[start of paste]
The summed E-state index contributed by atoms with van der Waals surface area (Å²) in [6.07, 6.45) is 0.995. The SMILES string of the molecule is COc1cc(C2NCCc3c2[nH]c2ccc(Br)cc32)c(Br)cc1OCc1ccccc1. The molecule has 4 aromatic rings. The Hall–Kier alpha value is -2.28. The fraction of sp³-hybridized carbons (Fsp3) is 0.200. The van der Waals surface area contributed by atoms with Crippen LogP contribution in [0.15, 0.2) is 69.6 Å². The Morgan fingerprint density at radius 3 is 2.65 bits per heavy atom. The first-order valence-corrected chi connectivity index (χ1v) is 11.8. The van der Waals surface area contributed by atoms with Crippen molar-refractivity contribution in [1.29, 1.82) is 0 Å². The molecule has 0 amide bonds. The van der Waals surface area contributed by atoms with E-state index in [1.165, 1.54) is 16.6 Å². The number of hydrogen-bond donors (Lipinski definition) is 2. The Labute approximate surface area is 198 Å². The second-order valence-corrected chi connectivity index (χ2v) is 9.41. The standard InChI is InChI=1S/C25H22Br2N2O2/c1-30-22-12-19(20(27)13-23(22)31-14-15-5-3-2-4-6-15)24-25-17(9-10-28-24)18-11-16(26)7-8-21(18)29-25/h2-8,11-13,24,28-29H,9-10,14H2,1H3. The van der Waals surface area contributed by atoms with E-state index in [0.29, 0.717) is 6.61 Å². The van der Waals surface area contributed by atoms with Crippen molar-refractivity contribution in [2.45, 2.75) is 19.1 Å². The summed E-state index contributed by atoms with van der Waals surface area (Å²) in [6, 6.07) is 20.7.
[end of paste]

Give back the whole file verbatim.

The summed E-state index contributed by atoms with van der Waals surface area (Å²) in [6.07, 6.45) is 0.995. The SMILES string of the molecule is COc1cc(C2NCCc3c2[nH]c2ccc(Br)cc32)c(Br)cc1OCc1ccccc1. The molecule has 4 aromatic rings. The Hall–Kier alpha value is -2.28. The fraction of sp³-hybridized carbons (Fsp3) is 0.200. The van der Waals surface area contributed by atoms with Crippen LogP contribution in [0.15, 0.2) is 69.6 Å². The Morgan fingerprint density at radius 3 is 2.65 bits per heavy atom. The first-order valence-corrected chi connectivity index (χ1v) is 11.8. The van der Waals surface area contributed by atoms with Crippen molar-refractivity contribution in [1.29, 1.82) is 0 Å². The molecule has 0 amide bonds. The van der Waals surface area contributed by atoms with E-state index in [1.165, 1.54) is 16.6 Å². The number of hydrogen-bond donors (Lipinski definition) is 2. The Labute approximate surface area is 198 Å². The second-order valence-corrected chi connectivity index (χ2v) is 9.41. The standard InChI is InChI=1S/C25H22Br2N2O2/c1-30-22-12-19(20(27)13-23(22)31-14-15-5-3-2-4-6-15)24-25-17(9-10-28-24)18-11-16(26)7-8-21(18)29-25/h2-8,11-13,24,28-29H,9-10,14H2,1H3. The van der Waals surface area contributed by atoms with E-state index in [0.29, 0.717) is 6.61 Å². The van der Waals surface area contributed by atoms with Crippen molar-refractivity contribution in [2.45, 2.75) is 19.1 Å². The summed E-state index contributed by atoms with van der Waals surface area (Å²) in [6, 6.07) is 20.7.